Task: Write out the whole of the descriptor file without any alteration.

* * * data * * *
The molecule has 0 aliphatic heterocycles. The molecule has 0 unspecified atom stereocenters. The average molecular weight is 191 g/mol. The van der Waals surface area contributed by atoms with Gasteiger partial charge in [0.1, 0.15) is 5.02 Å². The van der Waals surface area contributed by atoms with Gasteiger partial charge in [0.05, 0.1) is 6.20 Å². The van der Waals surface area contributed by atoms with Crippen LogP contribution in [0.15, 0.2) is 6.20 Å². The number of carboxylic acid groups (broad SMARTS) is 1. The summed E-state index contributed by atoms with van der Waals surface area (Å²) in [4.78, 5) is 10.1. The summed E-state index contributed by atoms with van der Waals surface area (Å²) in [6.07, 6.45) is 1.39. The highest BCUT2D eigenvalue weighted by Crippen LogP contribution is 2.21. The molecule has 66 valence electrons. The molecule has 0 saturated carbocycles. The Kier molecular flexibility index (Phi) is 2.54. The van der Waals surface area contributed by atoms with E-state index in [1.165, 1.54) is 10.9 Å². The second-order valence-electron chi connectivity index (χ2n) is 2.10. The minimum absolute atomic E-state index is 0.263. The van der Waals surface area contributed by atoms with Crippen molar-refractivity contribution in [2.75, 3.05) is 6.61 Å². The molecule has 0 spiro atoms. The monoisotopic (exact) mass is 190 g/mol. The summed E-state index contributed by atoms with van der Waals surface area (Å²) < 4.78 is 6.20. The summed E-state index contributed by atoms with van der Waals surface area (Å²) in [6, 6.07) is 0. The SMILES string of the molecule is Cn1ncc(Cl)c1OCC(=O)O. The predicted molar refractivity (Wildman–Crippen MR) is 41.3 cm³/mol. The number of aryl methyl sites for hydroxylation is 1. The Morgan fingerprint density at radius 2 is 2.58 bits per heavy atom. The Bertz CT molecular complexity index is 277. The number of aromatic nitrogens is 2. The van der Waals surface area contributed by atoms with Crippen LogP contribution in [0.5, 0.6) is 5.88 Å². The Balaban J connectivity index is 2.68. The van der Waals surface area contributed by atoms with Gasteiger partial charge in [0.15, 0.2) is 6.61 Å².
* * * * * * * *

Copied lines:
The molecule has 0 aliphatic heterocycles. The molecule has 0 unspecified atom stereocenters. The average molecular weight is 191 g/mol. The van der Waals surface area contributed by atoms with Gasteiger partial charge in [0.1, 0.15) is 5.02 Å². The van der Waals surface area contributed by atoms with Gasteiger partial charge in [0.05, 0.1) is 6.20 Å². The van der Waals surface area contributed by atoms with Crippen LogP contribution in [0.15, 0.2) is 6.20 Å². The number of carboxylic acid groups (broad SMARTS) is 1. The summed E-state index contributed by atoms with van der Waals surface area (Å²) in [4.78, 5) is 10.1. The summed E-state index contributed by atoms with van der Waals surface area (Å²) in [6.07, 6.45) is 1.39. The highest BCUT2D eigenvalue weighted by Crippen LogP contribution is 2.21. The molecule has 66 valence electrons. The molecule has 0 saturated carbocycles. The Kier molecular flexibility index (Phi) is 2.54. The van der Waals surface area contributed by atoms with E-state index in [1.165, 1.54) is 10.9 Å². The second-order valence-electron chi connectivity index (χ2n) is 2.10. The minimum absolute atomic E-state index is 0.263. The van der Waals surface area contributed by atoms with Crippen molar-refractivity contribution in [2.75, 3.05) is 6.61 Å². The molecule has 0 spiro atoms. The monoisotopic (exact) mass is 190 g/mol. The summed E-state index contributed by atoms with van der Waals surface area (Å²) < 4.78 is 6.20. The summed E-state index contributed by atoms with van der Waals surface area (Å²) in [6, 6.07) is 0. The SMILES string of the molecule is Cn1ncc(Cl)c1OCC(=O)O. The predicted molar refractivity (Wildman–Crippen MR) is 41.3 cm³/mol. The number of aryl methyl sites for hydroxylation is 1. The Morgan fingerprint density at radius 2 is 2.58 bits per heavy atom. The Bertz CT molecular complexity index is 277. The number of aromatic nitrogens is 2. The van der Waals surface area contributed by atoms with Crippen LogP contribution in [0.5, 0.6) is 5.88 Å². The Balaban J connectivity index is 2.68. The van der Waals surface area contributed by atoms with Gasteiger partial charge in [0.15, 0.2) is 6.61 Å².